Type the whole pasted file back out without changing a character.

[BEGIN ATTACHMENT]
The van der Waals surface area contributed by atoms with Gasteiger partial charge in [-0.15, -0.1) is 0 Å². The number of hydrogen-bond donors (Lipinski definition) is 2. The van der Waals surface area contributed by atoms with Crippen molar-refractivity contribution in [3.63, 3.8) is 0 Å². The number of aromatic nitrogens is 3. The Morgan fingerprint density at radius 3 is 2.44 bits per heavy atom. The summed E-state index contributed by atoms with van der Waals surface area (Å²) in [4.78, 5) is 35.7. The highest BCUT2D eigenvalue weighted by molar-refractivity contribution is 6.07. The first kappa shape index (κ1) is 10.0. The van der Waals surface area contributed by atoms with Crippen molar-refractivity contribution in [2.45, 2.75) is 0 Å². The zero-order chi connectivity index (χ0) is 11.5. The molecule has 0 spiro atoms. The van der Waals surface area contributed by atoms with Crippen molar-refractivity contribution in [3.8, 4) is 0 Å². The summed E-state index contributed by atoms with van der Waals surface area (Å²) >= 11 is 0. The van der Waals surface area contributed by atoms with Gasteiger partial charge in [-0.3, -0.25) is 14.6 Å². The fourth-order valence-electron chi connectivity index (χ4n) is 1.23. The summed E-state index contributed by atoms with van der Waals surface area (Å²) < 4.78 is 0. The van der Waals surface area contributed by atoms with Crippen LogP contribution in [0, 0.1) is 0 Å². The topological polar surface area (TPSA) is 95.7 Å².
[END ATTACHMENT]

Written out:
The van der Waals surface area contributed by atoms with Gasteiger partial charge in [-0.15, -0.1) is 0 Å². The number of hydrogen-bond donors (Lipinski definition) is 2. The van der Waals surface area contributed by atoms with Crippen molar-refractivity contribution in [3.63, 3.8) is 0 Å². The number of aromatic nitrogens is 3. The Morgan fingerprint density at radius 3 is 2.44 bits per heavy atom. The summed E-state index contributed by atoms with van der Waals surface area (Å²) in [4.78, 5) is 35.7. The highest BCUT2D eigenvalue weighted by molar-refractivity contribution is 6.07. The first kappa shape index (κ1) is 10.0. The van der Waals surface area contributed by atoms with Crippen molar-refractivity contribution in [2.45, 2.75) is 0 Å². The zero-order chi connectivity index (χ0) is 11.5. The molecule has 0 spiro atoms. The van der Waals surface area contributed by atoms with Crippen molar-refractivity contribution in [3.8, 4) is 0 Å². The summed E-state index contributed by atoms with van der Waals surface area (Å²) >= 11 is 0. The van der Waals surface area contributed by atoms with Gasteiger partial charge in [-0.3, -0.25) is 14.6 Å². The fourth-order valence-electron chi connectivity index (χ4n) is 1.23. The summed E-state index contributed by atoms with van der Waals surface area (Å²) < 4.78 is 0. The van der Waals surface area contributed by atoms with Crippen LogP contribution in [0, 0.1) is 0 Å². The topological polar surface area (TPSA) is 95.7 Å².